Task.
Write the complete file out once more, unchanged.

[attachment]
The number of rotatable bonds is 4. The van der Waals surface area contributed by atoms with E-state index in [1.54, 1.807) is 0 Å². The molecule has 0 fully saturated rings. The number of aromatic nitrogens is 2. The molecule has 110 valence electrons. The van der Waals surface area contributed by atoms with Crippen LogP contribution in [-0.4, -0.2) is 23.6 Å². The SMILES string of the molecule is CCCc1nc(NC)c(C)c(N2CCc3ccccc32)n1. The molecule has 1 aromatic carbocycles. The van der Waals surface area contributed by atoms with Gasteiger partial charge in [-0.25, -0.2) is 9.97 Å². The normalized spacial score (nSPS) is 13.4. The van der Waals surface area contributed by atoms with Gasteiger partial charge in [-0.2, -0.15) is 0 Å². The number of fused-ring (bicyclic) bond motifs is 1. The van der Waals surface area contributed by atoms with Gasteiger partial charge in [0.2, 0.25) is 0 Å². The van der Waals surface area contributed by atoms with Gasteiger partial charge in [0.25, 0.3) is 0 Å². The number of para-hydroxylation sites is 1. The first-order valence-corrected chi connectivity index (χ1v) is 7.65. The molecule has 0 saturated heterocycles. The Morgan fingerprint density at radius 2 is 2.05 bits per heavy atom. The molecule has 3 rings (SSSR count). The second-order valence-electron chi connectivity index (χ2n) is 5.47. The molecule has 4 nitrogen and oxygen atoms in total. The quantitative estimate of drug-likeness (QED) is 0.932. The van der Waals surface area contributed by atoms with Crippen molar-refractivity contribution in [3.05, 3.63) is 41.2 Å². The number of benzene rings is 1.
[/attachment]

The number of rotatable bonds is 4. The van der Waals surface area contributed by atoms with E-state index in [1.54, 1.807) is 0 Å². The molecule has 0 fully saturated rings. The number of aromatic nitrogens is 2. The molecule has 110 valence electrons. The van der Waals surface area contributed by atoms with Crippen LogP contribution in [-0.4, -0.2) is 23.6 Å². The SMILES string of the molecule is CCCc1nc(NC)c(C)c(N2CCc3ccccc32)n1. The molecule has 1 aromatic carbocycles. The van der Waals surface area contributed by atoms with Gasteiger partial charge in [-0.25, -0.2) is 9.97 Å². The normalized spacial score (nSPS) is 13.4. The van der Waals surface area contributed by atoms with Gasteiger partial charge in [-0.2, -0.15) is 0 Å². The number of fused-ring (bicyclic) bond motifs is 1. The van der Waals surface area contributed by atoms with Gasteiger partial charge in [0.2, 0.25) is 0 Å². The van der Waals surface area contributed by atoms with Gasteiger partial charge in [0.25, 0.3) is 0 Å². The number of para-hydroxylation sites is 1. The first-order valence-corrected chi connectivity index (χ1v) is 7.65. The molecule has 0 saturated heterocycles. The Morgan fingerprint density at radius 2 is 2.05 bits per heavy atom. The molecule has 3 rings (SSSR count). The second-order valence-electron chi connectivity index (χ2n) is 5.47. The molecule has 4 nitrogen and oxygen atoms in total. The quantitative estimate of drug-likeness (QED) is 0.932. The van der Waals surface area contributed by atoms with Crippen molar-refractivity contribution in [3.05, 3.63) is 41.2 Å². The number of benzene rings is 1.